Issues in IPO valuations: asymmetric information and market regulation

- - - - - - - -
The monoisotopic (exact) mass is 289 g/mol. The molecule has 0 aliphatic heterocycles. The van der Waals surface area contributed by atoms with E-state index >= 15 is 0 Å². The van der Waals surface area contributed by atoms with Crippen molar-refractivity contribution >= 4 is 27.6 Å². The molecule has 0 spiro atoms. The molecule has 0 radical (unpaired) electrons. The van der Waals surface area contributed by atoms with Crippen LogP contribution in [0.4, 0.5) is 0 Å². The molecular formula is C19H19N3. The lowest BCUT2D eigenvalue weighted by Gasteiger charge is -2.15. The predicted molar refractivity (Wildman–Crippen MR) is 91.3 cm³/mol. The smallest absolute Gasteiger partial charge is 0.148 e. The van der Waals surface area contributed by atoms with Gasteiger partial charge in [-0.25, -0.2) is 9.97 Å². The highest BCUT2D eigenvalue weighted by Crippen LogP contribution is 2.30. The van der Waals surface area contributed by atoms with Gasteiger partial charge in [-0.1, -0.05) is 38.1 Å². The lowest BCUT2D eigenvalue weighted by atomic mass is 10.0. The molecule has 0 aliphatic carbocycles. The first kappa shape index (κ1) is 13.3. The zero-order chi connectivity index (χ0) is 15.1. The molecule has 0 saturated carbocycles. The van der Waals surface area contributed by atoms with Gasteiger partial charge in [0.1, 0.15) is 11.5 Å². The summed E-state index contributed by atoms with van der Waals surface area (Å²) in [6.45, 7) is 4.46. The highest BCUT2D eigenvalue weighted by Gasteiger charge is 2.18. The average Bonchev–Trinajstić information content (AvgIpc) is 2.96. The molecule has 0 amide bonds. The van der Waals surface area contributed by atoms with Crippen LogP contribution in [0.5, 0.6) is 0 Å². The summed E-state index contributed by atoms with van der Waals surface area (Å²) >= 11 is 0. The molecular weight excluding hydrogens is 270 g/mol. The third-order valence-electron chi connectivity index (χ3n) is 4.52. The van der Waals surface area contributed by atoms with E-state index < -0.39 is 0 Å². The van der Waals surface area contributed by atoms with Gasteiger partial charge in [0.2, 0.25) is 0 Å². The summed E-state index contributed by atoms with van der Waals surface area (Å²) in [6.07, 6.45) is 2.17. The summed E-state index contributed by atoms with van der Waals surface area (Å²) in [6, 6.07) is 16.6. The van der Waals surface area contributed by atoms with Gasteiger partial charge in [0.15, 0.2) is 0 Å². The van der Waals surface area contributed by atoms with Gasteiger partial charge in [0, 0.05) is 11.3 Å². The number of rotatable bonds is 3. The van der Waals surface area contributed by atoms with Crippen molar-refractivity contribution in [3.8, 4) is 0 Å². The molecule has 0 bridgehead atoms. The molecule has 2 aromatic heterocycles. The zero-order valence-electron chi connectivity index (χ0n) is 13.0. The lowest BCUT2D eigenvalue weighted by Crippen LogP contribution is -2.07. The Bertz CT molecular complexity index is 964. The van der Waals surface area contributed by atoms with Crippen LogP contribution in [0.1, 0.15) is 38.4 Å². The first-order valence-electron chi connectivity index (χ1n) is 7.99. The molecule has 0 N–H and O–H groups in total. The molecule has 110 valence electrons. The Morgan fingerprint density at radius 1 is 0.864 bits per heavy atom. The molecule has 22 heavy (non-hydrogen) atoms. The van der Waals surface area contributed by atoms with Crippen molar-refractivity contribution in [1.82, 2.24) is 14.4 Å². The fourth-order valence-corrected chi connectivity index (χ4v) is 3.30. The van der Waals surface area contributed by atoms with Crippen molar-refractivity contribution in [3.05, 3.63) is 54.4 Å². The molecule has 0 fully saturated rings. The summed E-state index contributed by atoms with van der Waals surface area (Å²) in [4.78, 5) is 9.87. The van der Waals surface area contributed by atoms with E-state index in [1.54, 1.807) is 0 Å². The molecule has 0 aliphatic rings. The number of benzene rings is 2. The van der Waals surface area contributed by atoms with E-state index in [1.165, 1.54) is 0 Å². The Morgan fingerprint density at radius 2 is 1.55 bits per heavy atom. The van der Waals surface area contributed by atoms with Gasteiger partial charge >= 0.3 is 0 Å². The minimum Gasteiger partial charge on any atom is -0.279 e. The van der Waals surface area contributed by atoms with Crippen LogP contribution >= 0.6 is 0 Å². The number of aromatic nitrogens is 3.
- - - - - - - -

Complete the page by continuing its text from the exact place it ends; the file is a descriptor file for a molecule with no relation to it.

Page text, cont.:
This dissertation focuses on the effect of regulation and asymmetric information problems in the market for initial public offerings (IPOs). It consists of three essays that evaluate different aspects of the impact of regulation and asymmetric information problems on IPO valuations and pricing. The first essay retests the signaling and agency theories with a matched-sample of IPOs prior to and following the passage of the Sarbanes-Oxley Act of 2002 (SOX). Because the wealth effect could affect the results of these tests, it is also evaluated. The study is motivated by the potential impact of SOX-related governance and reporting requirements on the relative importance of adverse selection and moral hazard problems, with which the signaling and agency theories are respectively concerned, in the market for IPOs. Additionally, SOX may have affected the types of firms going public and ultimately the relative importance of adverse selection and moral hazard. Results on both the pre- and post-SOX samples are consistent with the signaling theory and evidence of a wealth effect exists in both eras, although it is more significant post-SOX. However, in contrast to results of studies conducted prior to SOX, both the pre- and post-SOX results give little credence to the agency theory, suggesting that SOX has not impacted investors' concerns regarding moral hazard. Rather, the difference between the pre-SOX results and the results of other studies conducted prior to SOX suggests that SOX appeared to reduce moral hazard concerns only through its effect on the self-selection of firms going public. The second essay utilizes a matched sample of IPOs prior to the passage of SOX and those issued after the passage of the Act to examine the role of the board structure provisions of the Act on firm value as well as the Act's general valuation consequences. We provide evidence that SOX has negatively impacted the IPO market by suppressing the number of yearly issuances, particularly deterring small issuers from entering public equity markets, and imposing binding constraints on board structure through the new exchange listing requirements. We document not only that firms going public post-SOX are much different than those going public pre-SOX, but also in matched sample comparisons, the Act does not appear to provide any valuation benefit. In particular, compliance with the board structure provisions provides no benefit and a post-SOX dummy is negative for some valuation measures. SOX thus appears to have imposed costs that prohibit many small firms from issuing IPOs, without a corresponding benefit for those that do issue. The third essay analyzes the relationship between the supply of institutional investor capital and IPO pricing. It is motivated by the recent literature documenting the importance of institutional investment to the cost of raising equity capital and the tendency of professional money managers to mimic one another's trades. I propose that institutional investment in an industry may influence the pricing of initial public offerings through the effects of competition on the pricing process, particularly by affecting the Benveniste and Spindt (1989) partial adjustment process. I hypothesize that the level and concentration in institutional investment in an industry in which an issuer operates serves as a proxy for the competitiveness of the supply of capital in that industry, and that relatively higher levels of competition reduce the need for partial adjustment. Additionally, in more competitive markets, offer price updates should be larger and initial returns should be relatively lower. The results suggest support for these hypotheses. In more competitive markets, there is less partial adjustment, offer price revisions are larger and initial returns are lower. The results on partial adjustment and offer price revisions are robust to controlling for endogeneity issues, while the results on initial returns are substantially weaker once endogeneity is addressed.